Congress and Foreign Policy

When it comes to Foreign Policy, it is traditionally the President who dominates – he has the role of commander-in-chief, he can negotiate treaties and he can, if necessary use executive orders (although somewhat controversially). Congress’ role here is very much reactive. This explains why many second term presidents, faced with falling polls and fewer seats in Congress often turn their attention to foreign policy where they are arguably less impeded by Congressional checks.

However, this is a great example of where Congress are not willing to simply allow the President to dominate in this area. Obama’s negotiations with Iran had already caused considerable concern in Congress, who wanted a greater input and oversight into the negotiations. Therefore, yesterday, Congress passed an Iran review bill, granting Congress 30 days to review any nuclear deal with Iran. It has been sent to Obama for his signature.

What is particularly notable about this bill is the bipartisan support it gathered in both the Senate (98-1) and the House of Representatives (400-25). This could be used to show that bipartisanship can work in Congress; it can also be used to show the difficulty a second term president can face in Congress. In this case it is not just that the Republicans control Congress, but that even his own party is willing to challenge his authority. Therefore in an essay about an imperial presidency, this perfectly examples the Number 1 judgment I have always told you to refer to – ‘IT DEPENDS’, usually on how many years a president has served and national/global circumstances. In this case, while presidents have traditionally dominated foreign policy, when it comes to Iran and nuclear deals, Congress are simply unwilling to allow it to pass without having a say themselves.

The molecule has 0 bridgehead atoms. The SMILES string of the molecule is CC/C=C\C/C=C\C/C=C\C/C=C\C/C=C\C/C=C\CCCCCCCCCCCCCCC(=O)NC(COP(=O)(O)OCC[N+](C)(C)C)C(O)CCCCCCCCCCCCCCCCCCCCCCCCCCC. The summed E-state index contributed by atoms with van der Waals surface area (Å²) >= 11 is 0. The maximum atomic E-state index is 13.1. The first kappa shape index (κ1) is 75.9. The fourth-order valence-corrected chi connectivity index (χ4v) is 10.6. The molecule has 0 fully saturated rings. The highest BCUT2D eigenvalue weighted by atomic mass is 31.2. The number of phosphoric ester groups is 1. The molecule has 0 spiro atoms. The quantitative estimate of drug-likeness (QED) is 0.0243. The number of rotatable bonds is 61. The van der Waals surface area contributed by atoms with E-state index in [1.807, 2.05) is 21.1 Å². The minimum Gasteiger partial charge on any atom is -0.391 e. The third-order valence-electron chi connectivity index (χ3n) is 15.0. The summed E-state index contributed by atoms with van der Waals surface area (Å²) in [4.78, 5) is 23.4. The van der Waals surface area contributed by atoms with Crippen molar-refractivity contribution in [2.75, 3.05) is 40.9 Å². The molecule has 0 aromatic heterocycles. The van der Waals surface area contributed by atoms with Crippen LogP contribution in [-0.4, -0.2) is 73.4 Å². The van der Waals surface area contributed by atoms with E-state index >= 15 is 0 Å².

Great evidence for checks and balances, for bipartisanship in Congress, for a ‘who controls Foreign Policy’ question and for a power of the president question, amongst others.